Assignment Marking - Code Review

Assignments are marked both for functional correctness and design issues. Program readability and student's understanding of the subject are important aspects of the design procedure:

  • Correctness means that the assignment adheres to the specification, and in any case, it either performs according to the specification, or returns an error. "core dumps", even with invalid inputs, are not acceptable (the use of assert statements, though, is an acceptable means of checking for valid states in your program).
  • The student's understanding of the subject matter is tested through questions about the turned in code and the subject matter of the assignment. Various guides to programming style can be found on the web. A couple of documents on style can also be found under the Links directory entry in the course's web page. Also, you can use the indent utility to format C code (for more information type man indent).

Each student will be examined and marked individually in each assignment, as follows:

  • Each student will be examined on their understanding of the code and subject matter during code review sessions. A code review is a short (about 10min) one-on-one question-and-answer evaluation on the turned in code with a teaching assistant in the lab. There will be three one-to-one code review sessions for each student throughout the semester. The dates for each code review session will be published along with the assignment submission deadline. Each student will reserve a slot for a code review with the rendezvous utility.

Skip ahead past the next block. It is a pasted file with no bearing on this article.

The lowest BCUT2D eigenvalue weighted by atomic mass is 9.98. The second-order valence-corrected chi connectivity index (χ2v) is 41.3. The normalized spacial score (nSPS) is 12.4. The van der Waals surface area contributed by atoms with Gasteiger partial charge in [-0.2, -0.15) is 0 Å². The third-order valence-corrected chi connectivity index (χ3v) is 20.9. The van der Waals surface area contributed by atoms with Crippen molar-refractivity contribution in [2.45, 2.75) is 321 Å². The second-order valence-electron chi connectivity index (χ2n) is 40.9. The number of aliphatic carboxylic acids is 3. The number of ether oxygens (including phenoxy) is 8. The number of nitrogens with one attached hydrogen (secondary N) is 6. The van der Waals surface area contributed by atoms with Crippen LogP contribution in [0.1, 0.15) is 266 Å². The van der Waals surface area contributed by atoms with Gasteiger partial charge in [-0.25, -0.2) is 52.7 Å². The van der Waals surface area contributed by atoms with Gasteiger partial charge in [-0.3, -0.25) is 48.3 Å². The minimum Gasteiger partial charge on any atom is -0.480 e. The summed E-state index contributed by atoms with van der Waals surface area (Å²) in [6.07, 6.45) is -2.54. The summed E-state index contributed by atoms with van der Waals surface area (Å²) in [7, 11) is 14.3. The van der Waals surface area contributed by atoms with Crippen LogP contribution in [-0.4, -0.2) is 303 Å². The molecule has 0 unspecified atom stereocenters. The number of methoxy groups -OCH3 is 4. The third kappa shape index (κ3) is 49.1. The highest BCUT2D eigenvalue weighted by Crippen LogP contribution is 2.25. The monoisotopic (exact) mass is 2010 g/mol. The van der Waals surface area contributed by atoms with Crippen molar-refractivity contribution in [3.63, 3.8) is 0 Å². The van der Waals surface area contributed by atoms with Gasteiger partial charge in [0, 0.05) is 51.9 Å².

• After each code review session, a mark will be issued for each assignment included in the session. The final assignment marks are valid for the second and third replacement final exams as well.

Assignment turn in

To turn in an assignment, use turnin (type man turnin for more information). Simply log in to a Debian/Linux system (e.g.,,, ...) and type turnin ask#@hy255 my_folder/ to turn in the files of the assignment inmy_folder/ (e.g. turnin ask1@hy255 FirstExercise/ to turn in assignment number 1).

The turned in files should be all the source files specified by the assignment and necessary to compile and run it. You should also include abrief README file that explains any implementation decisions or reasonable assumptions that you have made, and how you have tested your program. Do not include object or executable files in your assignment submissions, since they only take space.

A submission is copied into a specific (protected) directory, it is given the name of the user that does the submission, and it is time-stamped with the submission time. Assignments can be turned in up to 10 times. A resubmission is not copied over previous submissions for the same assignment. Late submissions (or resubmissions) will be handled according to the course policies.


All assignments are to be done on the CSD linux workstations. For all the assignments you should use the gcc compiler (type man gcc for more help), unless otherwise stated in the assignment specification. These are the default utilities used when you type gcc on the linux systems (typing gcc -v and make -v will give you version information). Documentation and reference cards on the necessary tools can be found on the web and under the course's Links directory entry.


  • The material used in the class and the flow of lectures was inspired by course offerings in the Computer Science Department at Princeton University and the ECE Department at the University of Toronto.
  • Assignments 2 (A String Module), 3 (ADTs: Πίνακας Συμβόλων), and 6 (Systems Security: Buffer Overrun Attack) originate from material used in CS217 at Princeton University during the Spring Semester of 2005.

Τελευταία τροποποίηση: Τετάρτη, 13 Μαΐου 2015, 6:54 PM